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Longtime NM literacy coalition loses funding

First lady Kathy Carruthers, center, attends a benefit in 1987 as she builds support for a coalition to address literacy in New Mexico. A group she helped found, the New Mexico Coalition for Literacy, lost state funding in 2020 and is now operating with volunteers. (Journal)

Editor’s note: The Journal – in collaboration with KOAT-TV and KKOB radio – is embarking on a yearlong special report, “The Literacy Project,” on New Mexico’s literacy crisis. The first installment of the series was published in the Sunday Journal and can be found at ABQJournal.com.

Copyright © 2021 Albuquerque Journal

SANTA FE – For decades, the New Mexico Coalition for Literacy delivered funding throughout the state to help adults learn to read.

But its operations largely ground to a halt last fall.

The coalition lost state funding in 2020 as the state Higher Education Department shifted to a new strategy – awarding grants directly to adult literacy programs throughout New Mexico, rather than hiring the coalition to manage the system and distribute the money.

The change, state officials say, was intended to establish a more equitable, transparent system of funding.

But it had a devastating impact on the Coalition for Literacy, which laid off the few staff members it had. The group closed its office space and now survives on volunteer support.

“It was just heartbreaking,” said Amy Jo Sandoval, who worked on the group’s finances for 10 years and now runs a Santa Fe accounting business. “It just came out of nowhere.”

Founded in 1987, the coalition has been a key statewide voice in New Mexico’s push to improve adult literacy – a critical challenge in one of the poorest states in the nation. For years, it had a contract to manage and support a network of adult-literacy providers throughout the state.

But the Higher Education Department contends the state’s new approach to funding will make it easier to ensure coordination with other programs and provide comprehensive services to more New Mexicans.

Stephanie Montoya

“The 2020 grant competition for literacy funding was designed with the aim of providing quality literacy services equitably across the state,” Higher Education Department spokeswoman Stephanie Montoya said in a written statement to the Journal.

In an interview, Braden Anderson, president of the coalition’s board, said the group is now running on a “ghost budget.” Finances are so tight that Anderson is examining how to reduce the $6 monthly cost to host the coalition’s web presence.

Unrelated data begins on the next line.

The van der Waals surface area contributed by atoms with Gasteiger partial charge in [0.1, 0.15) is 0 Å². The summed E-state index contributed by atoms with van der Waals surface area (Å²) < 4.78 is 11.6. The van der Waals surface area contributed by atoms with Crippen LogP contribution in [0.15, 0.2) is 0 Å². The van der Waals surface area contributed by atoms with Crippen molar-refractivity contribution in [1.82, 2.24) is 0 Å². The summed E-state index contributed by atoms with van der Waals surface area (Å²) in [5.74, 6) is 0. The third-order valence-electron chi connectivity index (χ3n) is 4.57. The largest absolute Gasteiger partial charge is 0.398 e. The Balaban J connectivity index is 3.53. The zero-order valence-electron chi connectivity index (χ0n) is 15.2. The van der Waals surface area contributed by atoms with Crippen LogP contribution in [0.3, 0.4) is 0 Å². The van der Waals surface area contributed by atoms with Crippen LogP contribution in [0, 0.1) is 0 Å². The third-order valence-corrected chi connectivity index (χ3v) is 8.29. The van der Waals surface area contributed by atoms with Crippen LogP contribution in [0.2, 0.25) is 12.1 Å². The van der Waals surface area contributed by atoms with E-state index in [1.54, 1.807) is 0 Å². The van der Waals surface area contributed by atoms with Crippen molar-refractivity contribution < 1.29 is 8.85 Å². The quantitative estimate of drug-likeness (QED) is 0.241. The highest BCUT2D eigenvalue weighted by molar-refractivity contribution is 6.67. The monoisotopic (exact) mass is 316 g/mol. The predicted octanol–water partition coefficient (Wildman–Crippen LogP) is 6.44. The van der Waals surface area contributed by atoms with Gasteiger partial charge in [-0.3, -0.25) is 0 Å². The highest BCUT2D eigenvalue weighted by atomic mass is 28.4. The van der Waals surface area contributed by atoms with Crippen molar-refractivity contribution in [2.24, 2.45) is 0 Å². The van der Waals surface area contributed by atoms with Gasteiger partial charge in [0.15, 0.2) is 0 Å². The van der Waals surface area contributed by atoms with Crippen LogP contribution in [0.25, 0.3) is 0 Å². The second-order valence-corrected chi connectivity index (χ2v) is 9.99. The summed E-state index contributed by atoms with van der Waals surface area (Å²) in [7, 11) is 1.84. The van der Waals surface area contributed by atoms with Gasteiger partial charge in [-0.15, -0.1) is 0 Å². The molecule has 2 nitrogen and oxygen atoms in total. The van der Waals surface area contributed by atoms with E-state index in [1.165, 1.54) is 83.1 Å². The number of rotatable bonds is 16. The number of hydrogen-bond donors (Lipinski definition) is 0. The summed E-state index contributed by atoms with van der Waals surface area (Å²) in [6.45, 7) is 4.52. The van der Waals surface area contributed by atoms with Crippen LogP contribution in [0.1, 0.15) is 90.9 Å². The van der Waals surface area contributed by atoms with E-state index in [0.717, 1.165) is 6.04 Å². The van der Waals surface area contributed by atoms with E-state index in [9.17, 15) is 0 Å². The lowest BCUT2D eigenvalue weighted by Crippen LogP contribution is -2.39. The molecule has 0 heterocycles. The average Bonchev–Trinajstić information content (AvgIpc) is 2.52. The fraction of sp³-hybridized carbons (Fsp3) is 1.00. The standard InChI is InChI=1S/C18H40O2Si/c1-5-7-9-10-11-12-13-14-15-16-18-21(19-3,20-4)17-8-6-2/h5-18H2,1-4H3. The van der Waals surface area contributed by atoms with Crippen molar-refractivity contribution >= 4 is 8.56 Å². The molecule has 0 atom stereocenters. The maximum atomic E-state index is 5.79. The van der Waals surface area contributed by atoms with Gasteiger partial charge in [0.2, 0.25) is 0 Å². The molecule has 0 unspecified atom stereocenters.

“We’re working with what we can right now,” Anderson said. “We have every intention to regain that funding.”

Higher Education does not have a comprehensive list of adult literacy services and programs in the state, and the NMCL has tried to keep up with available programs on its website, but that has been down for some time. Anderson said they are working on it.

Garrey and Kathy Carruthers travel on the campaign trail in July 1986, a few months before Garrey Carruthers won election as governor. Kathy said she was surprised to learn how many adults in New Mexico hadn’t learned to read well, and she helped found a coalition to address the issue. (Journal)

‘Close to my heart’

The coalition was launched in 1987 under then-Gov. Garrey Carruthers with help from first lady Kathy Carruthers, after the 1986 election.

Kathy, a speed reader and book lover, said the need for a statewide literacy group grew clear as she traveled throughout New Mexico. She was surprised, she said, to learn that so many adults had cleverly managed to succeed without learning to read – a skill they often had little opportunity to pick up on their own.

“It felt like something that was very close to my heart,” Kathy Carruthers said in a recent interview.

A group of volunteers established the New Mexico Coalition for Literacy, helping secure funding for local organizations throughout the state and coordinate their efforts.

Decades later, Anderson said, the coalition was operating on a budget of $250,000 to $700,000 a year, the bulk of it from state and federal sources.

It contracted with the Higher Education Department to manage a statewide adult literacy program.